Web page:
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View Full Version : Are standby tickets really legal?


Onan the Clumsy
7th May 2004, 16:12
If the aeroplane fills up then late comers get standby tickets.

Now if you bought a ticket and couldn't make it to the airport on time and they sell your seat to a standby passenger, the airline has sold the item twice.

I can see why it's done and it benefits the airline and the standby passenger, but if you don't get to use your ticket, can't get a refund and the airline sells the seat again, how come that's not fraud?

After all, you buy "a seat". You don't buy "you in a seat". It's your seat whether you use it or not. What's the difference between this scenario and a garage selling a car to two people?

Grainger
7th May 2004, 16:52
Should at least give you the standby fare back - as you say, having bought your ticket full price the "seat" belongs to you, so if they sell it again you should get the money.

Makes sense to me. Mind you I come from a really weird planet where they have logic.

SLFguy
7th May 2004, 16:58
After all, you buy "a seat". You don't buy "you in a seat". It's your seat whether you use it or not. What's the difference between this scenario and a garage selling a car to two people?

Not an expert but I think you'll find that yes, 'you buy a seat', but said sale is conditional... I thinks it's the same conditions that will catch you out whenever/whatever , ie "See reverse"

con-pilot
7th May 2004, 17:06
Ah yes, that really, really small print on the back of the ticket that one must use a magnifying glass to read.

However I must agree, to be fair if one does not get one’s money back they should receive the price of the standby ticket.

Boss Raptor
7th May 2004, 18:45
If u consider that only in recent years have airlines been forced to adequately compensate those pax. who are offloaded due overbooking (with legitimate firm bookings) identifying 'the seat/ticket' as an entity - that legislation considered then the reverse should be true if your seat is sold to another in the scenario as detailed above...

Daysleeper
8th May 2004, 08:19
after all, you buy "a seat". You don't buy "you in a seat"

you dont buy a seat at all. or even a ride in a 'plane. You buy transport from A to B. The airline could put you in a bus (and often do) for all the law cares.

Approach_plate
8th May 2004, 09:45
you dont buy a seat at all. or even a ride in a 'plane. You buy transport from A to B. The airline could put you in a bus (and often do) for all the law cares.

So what happens when you go on the airlines website and select a seat??? In my view you have just paid for the seat you have selected.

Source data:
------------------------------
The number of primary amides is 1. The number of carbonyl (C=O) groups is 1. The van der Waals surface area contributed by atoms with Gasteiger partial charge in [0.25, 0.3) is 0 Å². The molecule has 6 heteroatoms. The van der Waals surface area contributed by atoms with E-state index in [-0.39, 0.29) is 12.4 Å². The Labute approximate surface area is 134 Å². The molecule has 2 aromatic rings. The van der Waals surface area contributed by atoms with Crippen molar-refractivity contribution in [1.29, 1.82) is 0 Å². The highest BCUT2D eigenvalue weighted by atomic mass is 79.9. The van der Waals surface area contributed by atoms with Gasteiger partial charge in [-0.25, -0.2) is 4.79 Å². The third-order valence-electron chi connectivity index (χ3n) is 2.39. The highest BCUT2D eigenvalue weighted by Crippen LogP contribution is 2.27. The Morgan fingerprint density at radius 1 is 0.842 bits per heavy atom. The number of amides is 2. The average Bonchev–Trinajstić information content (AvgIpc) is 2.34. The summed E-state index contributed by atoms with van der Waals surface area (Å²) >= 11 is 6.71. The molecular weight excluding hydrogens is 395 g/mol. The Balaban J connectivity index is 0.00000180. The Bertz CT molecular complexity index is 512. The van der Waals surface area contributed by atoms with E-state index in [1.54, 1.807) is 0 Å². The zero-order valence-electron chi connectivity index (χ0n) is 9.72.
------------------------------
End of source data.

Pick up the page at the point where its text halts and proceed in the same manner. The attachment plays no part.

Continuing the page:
G-ALAN
8th May 2004, 10:13
I've booked online many times and I've never once came across the senario where you 'select a seat'. It's always To, From and number traveling however I stand to be corrected.

Boss Raptor
8th May 2004, 11:05
Here you appear to be talking about your seat preference not actual contract to provide a service to carry the pax from A to B - you have selected and 'reserved' yr seat but the airline is not obliged to provide this exact seat position - they are however obliged to carry you from A to B

to save confusion maybe a phrase would be to 'buy a place/ticket to travel' on a flight - we are not referring to the physical 'seat'

...and not quite true UK law certainly requires that you are provided the service contracted i.e. travel by air (although not necessarily by that carrier or on the direct routing if you are re-booked onto another carrier)...you cant for example be dumped on a bus or train London Edinburgh instead of flying (if u are then you should get a refund and compensation) as this is breach of the service/contract with/by the airline

paulo
8th May 2004, 14:43
There are at least some airlines that won't rip you off if you want to change your ticket at the last minute (allowing them to sell the seat again). Easyjet do this, there may be others.

Jerricho
8th May 2004, 16:15
really small print on the back of the ticket that one must use a magnifying glass to read

I did actually get a magnifying glass out and read that one day. There was something regarding passengers rights, lost luggage and that each pax was entitled to a pot belly pig if the flight was over 12 hours long and passed over Iceland.

G-ALAN
8th May 2004, 17:33
Aer Lingus won't rip you off if you want to change at the last minute provided they have seats left on their next flight. I've change flights twice with them, both times were within an hour of departure. They even gave me a premium class ticket a few months back when I turned up at the check-in desk just as it was closing. They had sold my cattle class seat to someone else, thinking I wouldn't turn up, and gave me a first class ticket and an apology when I arrived at the check-in within about 2 minutes of closing time :}

Davaar
8th May 2004, 18:03
It is years since I was in that trade, but here is how it was.The place to look was and I expect still is the airline's tariff, which should be available at the counter. You are/were entitled to see it on demand. Just try to demand it and see what happens. Plan on spending a fair bit of time as you try to understand it, even if they do give it to you.

Animalclub
9th May 2004, 02:01
An airline ticket is just a receipt for monies paid and an indication to the the check-in chappie/chick as to where you are attempting to fly.